Sausages are old-school convenience food – pre-seasoned, prepackaged in casing, often even precooked – which makes them an excellent ingredient for an easy weeknight dinner. This recipe takes the sausage out of its casing for a quick cook with tomato, white wine and fresh fall fennel.
A versatile vegetable with a celery-like feel and a mild licorice taste, fennel is adored in Italy, where it is enjoyed both raw and cooked. In American markets, fresh fennel is often erroneously labeled anise, which probably adds to its lack of popularity. Maybe fennel would be more popular here if we used its charming Italian name, finocchio, which starts with fee and ends like Pinocchio.
Fresh fennel’s season starts in fall and runs to spring. The whole plant is edible: white bulb, celery-like green stalks, feathery dill-like fronds, and of course the licorice-flavored seeds found in Italian sausages.
Fall’s vegetables are exciting now in the novelty of the season, but when you tire of the orangeness of pumpkin, butternut squash and sweet potato, fennel provides a welcome change of pace.
I had a fennel fixation a couple of winters ago, during which I lived on roasted fennel with parmesan and fennel, orange and avocado salad. Two fennel recipes in February 2011 alone! You guys are good to put up with me.
This recipe, adapted from Fine Cooking, keeps it simple: fennel, sausage, tomatoes, wine. No onion or garlic – the sausage flavors the entire dish, so use one you like.
Cutting fennel is similar to cutting an onion, but without the tears. Easy.
If the core is very tough, you could cut it out. Since we are chopping finely here, I don’t worry about it.
Uncooked sausage preferable, so it can cook into crumbles. Run a knife end-to-end on the sausages to cut the casing. Then simply peel it off.
Break up the sausage during cooking, browning well.
Fennel next, same pan.
Then white wine, which loosens up all the yummy browned bits at the bottom of the pan. The wine only takes a minute or two to cook off, but the flavor stays.
If you don’t have a bottle of wine on hand, dry vermouth makes a good substitute. Vermouth is great to have on hand for cooking, as it keeps much longer than wine.
Sausage back in, and tomatoes.
Basil (parsley is good too).
And pasta. Orecchiette – meaning “little ears” in Italian – are cute cupped pasta. Of course you can substitute.
Done! You can add some Parmesan or Pecorino Romano to the tossed pasta, or simply serve with cheese on top.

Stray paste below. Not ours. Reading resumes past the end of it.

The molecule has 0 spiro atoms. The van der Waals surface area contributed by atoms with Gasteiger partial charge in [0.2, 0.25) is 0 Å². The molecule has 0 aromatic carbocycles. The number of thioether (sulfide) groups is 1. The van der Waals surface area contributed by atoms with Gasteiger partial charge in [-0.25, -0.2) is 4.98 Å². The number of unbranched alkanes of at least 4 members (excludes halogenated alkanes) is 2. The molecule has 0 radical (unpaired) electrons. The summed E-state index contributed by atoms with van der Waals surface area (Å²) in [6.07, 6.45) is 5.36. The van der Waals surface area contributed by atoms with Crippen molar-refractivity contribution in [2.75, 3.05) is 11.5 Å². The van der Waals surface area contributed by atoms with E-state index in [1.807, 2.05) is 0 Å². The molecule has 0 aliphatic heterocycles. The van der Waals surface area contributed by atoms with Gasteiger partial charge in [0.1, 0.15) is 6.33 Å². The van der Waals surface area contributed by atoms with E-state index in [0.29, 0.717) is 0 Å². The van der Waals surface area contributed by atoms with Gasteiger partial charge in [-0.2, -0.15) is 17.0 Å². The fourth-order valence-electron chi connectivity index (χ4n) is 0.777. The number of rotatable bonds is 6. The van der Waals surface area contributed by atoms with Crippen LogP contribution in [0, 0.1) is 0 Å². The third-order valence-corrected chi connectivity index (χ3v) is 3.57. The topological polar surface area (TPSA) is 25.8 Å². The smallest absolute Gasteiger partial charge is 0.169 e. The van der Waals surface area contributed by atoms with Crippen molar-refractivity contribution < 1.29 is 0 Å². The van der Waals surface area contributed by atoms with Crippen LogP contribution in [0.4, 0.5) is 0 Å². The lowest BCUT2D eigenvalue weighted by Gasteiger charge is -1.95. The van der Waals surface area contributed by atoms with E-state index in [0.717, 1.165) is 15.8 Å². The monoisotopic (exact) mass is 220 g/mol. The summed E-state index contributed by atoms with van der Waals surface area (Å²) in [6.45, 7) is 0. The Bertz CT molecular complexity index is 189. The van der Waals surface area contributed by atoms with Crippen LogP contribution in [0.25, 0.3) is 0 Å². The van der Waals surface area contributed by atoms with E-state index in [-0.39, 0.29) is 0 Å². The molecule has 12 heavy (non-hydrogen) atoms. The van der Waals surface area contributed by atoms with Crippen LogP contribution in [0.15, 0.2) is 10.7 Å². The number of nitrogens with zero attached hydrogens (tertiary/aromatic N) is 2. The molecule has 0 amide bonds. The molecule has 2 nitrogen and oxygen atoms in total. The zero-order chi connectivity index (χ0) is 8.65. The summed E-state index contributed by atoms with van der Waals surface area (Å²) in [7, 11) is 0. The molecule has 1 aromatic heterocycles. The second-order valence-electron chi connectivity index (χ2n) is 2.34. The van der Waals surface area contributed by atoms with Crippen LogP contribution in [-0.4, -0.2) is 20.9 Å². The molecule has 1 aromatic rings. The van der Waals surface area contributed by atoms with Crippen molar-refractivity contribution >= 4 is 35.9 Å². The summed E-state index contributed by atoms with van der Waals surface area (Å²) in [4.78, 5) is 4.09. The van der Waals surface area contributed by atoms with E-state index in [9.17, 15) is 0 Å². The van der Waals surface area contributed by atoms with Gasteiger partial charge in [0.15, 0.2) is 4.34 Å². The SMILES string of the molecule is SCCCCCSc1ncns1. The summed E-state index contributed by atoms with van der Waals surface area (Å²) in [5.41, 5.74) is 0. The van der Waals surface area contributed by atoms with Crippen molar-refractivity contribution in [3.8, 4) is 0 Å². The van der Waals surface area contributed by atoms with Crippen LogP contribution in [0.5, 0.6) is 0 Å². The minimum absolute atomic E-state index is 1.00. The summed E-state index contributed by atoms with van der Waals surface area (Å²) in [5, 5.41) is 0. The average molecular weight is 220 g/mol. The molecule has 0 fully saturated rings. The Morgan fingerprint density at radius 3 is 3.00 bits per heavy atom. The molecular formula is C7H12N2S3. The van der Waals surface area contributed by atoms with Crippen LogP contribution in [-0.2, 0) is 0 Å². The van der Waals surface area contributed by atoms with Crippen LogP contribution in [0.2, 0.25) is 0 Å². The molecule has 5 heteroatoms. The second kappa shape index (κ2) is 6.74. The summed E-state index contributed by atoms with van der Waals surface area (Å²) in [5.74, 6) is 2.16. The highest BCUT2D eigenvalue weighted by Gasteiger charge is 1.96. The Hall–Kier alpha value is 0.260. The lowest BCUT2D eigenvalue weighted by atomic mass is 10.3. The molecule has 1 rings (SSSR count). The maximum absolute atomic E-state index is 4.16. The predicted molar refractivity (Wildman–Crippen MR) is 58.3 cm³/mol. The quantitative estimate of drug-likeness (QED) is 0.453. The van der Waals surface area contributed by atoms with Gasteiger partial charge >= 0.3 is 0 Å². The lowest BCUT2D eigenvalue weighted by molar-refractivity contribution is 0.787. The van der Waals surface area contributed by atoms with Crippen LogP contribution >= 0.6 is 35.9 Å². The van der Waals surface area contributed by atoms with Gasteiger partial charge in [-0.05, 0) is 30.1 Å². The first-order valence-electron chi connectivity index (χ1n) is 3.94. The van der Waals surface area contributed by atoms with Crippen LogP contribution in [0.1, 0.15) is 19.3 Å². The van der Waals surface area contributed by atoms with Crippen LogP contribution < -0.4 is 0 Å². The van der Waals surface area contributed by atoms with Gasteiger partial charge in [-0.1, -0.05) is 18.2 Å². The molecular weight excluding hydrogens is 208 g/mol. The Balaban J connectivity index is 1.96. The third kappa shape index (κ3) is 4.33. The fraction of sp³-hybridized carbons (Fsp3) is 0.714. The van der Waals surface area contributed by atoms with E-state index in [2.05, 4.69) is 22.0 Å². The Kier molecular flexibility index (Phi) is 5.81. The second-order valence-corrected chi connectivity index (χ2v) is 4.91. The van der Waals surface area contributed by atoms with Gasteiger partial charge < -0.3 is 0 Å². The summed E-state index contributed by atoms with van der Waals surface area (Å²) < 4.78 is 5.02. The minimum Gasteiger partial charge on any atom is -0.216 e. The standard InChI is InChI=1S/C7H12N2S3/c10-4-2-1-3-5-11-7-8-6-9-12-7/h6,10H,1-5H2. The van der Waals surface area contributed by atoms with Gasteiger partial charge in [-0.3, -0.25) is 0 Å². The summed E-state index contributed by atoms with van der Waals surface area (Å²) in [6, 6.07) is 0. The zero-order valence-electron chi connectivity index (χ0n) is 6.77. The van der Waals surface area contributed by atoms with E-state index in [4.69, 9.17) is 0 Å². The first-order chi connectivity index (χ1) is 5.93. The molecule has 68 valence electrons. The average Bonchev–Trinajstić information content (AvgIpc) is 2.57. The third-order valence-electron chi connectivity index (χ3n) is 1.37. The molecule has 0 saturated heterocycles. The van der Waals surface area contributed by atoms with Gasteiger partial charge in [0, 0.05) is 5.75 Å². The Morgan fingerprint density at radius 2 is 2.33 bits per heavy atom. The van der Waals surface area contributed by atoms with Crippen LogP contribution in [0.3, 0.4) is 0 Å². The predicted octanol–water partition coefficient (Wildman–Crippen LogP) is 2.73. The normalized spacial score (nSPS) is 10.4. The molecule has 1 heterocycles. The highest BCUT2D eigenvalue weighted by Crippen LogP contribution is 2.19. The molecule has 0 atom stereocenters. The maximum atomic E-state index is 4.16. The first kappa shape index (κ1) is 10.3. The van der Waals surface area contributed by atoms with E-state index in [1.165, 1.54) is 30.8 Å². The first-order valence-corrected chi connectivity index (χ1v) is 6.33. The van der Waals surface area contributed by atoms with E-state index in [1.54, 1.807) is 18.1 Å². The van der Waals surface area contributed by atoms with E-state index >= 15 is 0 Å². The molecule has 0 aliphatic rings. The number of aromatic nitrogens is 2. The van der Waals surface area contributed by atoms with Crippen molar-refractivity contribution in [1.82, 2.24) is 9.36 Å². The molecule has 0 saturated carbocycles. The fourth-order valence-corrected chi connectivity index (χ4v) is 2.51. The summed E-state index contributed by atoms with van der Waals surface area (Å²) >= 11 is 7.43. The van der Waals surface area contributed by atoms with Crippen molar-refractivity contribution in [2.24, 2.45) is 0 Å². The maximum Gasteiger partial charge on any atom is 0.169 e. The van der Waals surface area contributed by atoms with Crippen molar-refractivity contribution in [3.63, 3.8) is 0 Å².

The flavor of fennel is even milder when cooked, playing a quiet but special background role to the sausage, wine, tomatoes and basil.
Added bonus: this is one pasta dish that keeps well for next-day leftovers.
Orecchiette with Sausage, Fennel and Tomato
Fennel provides a mild and fresh flavor to this quick dish, adapted from Fine Cooking, which makes an tasty weeknight meal as well as excellent leftovers for lunch the next day.
- Extra-virgin olive oil
- 1 pound sweet Italian sausage, casing removed
- 1 large fennel bulb
- 3/4 cup dry white wine
- 2 cups fresh (or canned) diced tomatoes, drained if using canned
- 12 basil leaves, torn into small pieces
- Crushed red pepper flakes, to taste
- Freshly ground black pepper
- 3/4 lb. dried orecchiette (small cupped pasta; “litte ears” in Italian)
- 1/2 cup freshly grated Parmesan or Pecorino Romano
- Set a large pot of water on high to boil.
- Cut stalks off fennel bulb and trim the end. Cut bulb in half and chop finely, similar to cutting an onion. You may cut the core out if it seems very tough.
- Remove sausage from casing. In a large saute pan, cook sausage meat on medium-high, breaking it up with a spoon or spatula, until browned and cooked through, about 5 minutes. Transfer sausage to a bowl (or, if very oily, a paper-towel-lined plate) and pour off and discard any fat left in the pan.
- Add a tablespoon or two of olive oil to pan and cook the fennel over medium heat, sprinkling with a bit of salt and stirring, until the fennel softens and browns lightly, about 6 minutes. Raise the heat to high, add the wine, and cook, scraping the bottom of the pan to loosen any browned bits, until almost evaporated, 1 to 2 minutes.
- Add the sausage, tomatoes, and half of the basil, as well as salt, pepper and red pepper to taste. Lower the heat to medium, and cook, stirring occasionally, until the tomatoes break down, 6 to 10 minutes.
- Meanwhile, salt the pasta water (salty like the sea) and cook the orecchiette, stirring frequently, until soft but with a chewy bite at the center. Reserve 1/2 cup of the cooking water and drain pasta. Return the pasta to the pot and add the sauce, mixing well. If the pasta seems dry, add enough cooking water to moisten it to your liking. Stir in half of the cheese, season with salt and pepper to taste, and serve sprinkled with the remaining cheese and basil.
- Gluten-free option: serve the sausage, fennel tomato sauce over polenta.
- Sausage provides much of the flavor of this dish, so try to find a good one. Check the spiciness of your sausage before you add crushed red pepper – you may not need any.
- If you use poultry sausage, as I often do, you probably won’t need to drain the cooked sausage meat.
- Flat-leaf parsley is a good substitute when basil is out of season.
- Dry vermouth is a good substitute for white wine, and a bottle is great to have on hand for cooking as it keeps much longer than wine.
- Unlike many pasta dishes, this one is very good left over.
Here’s the link to a printable version.
This work is licensed under a Creative Commons Attribution 4.0 International License.